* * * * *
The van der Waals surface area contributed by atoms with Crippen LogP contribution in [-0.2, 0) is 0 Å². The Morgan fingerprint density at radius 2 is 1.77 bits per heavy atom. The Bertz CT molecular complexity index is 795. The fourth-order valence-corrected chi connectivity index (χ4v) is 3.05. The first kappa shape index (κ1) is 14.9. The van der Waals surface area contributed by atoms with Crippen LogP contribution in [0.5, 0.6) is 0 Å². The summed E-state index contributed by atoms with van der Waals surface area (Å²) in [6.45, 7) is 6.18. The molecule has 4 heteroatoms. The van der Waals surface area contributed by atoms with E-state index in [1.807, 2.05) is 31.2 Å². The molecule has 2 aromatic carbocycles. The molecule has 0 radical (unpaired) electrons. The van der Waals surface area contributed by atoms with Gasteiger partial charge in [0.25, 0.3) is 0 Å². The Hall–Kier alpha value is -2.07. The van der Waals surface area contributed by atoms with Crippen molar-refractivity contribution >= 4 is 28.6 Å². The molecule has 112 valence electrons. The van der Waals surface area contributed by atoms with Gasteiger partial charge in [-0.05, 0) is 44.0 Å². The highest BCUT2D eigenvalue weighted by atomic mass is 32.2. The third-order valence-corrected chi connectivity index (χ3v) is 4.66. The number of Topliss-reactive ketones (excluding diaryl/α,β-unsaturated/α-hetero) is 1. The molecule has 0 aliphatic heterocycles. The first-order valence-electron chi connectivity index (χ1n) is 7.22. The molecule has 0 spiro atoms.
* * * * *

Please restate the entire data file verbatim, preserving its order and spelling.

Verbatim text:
The van der Waals surface area contributed by atoms with Crippen LogP contribution in [-0.2, 0) is 0 Å². The Morgan fingerprint density at radius 2 is 1.77 bits per heavy atom. The Bertz CT molecular complexity index is 795. The fourth-order valence-corrected chi connectivity index (χ4v) is 3.05. The first kappa shape index (κ1) is 14.9. The van der Waals surface area contributed by atoms with Crippen LogP contribution in [0.5, 0.6) is 0 Å². The summed E-state index contributed by atoms with van der Waals surface area (Å²) in [6.45, 7) is 6.18. The molecule has 4 heteroatoms. The van der Waals surface area contributed by atoms with E-state index in [1.807, 2.05) is 31.2 Å². The molecule has 2 aromatic carbocycles. The molecule has 0 radical (unpaired) electrons. The van der Waals surface area contributed by atoms with Gasteiger partial charge in [0.25, 0.3) is 0 Å². The Hall–Kier alpha value is -2.07. The van der Waals surface area contributed by atoms with Crippen molar-refractivity contribution >= 4 is 28.6 Å². The molecule has 112 valence electrons. The van der Waals surface area contributed by atoms with Gasteiger partial charge in [-0.05, 0) is 44.0 Å². The highest BCUT2D eigenvalue weighted by atomic mass is 32.2. The third-order valence-corrected chi connectivity index (χ3v) is 4.66. The number of Topliss-reactive ketones (excluding diaryl/α,β-unsaturated/α-hetero) is 1. The molecule has 0 aliphatic heterocycles. The first-order valence-electron chi connectivity index (χ1n) is 7.22. The molecule has 0 spiro atoms.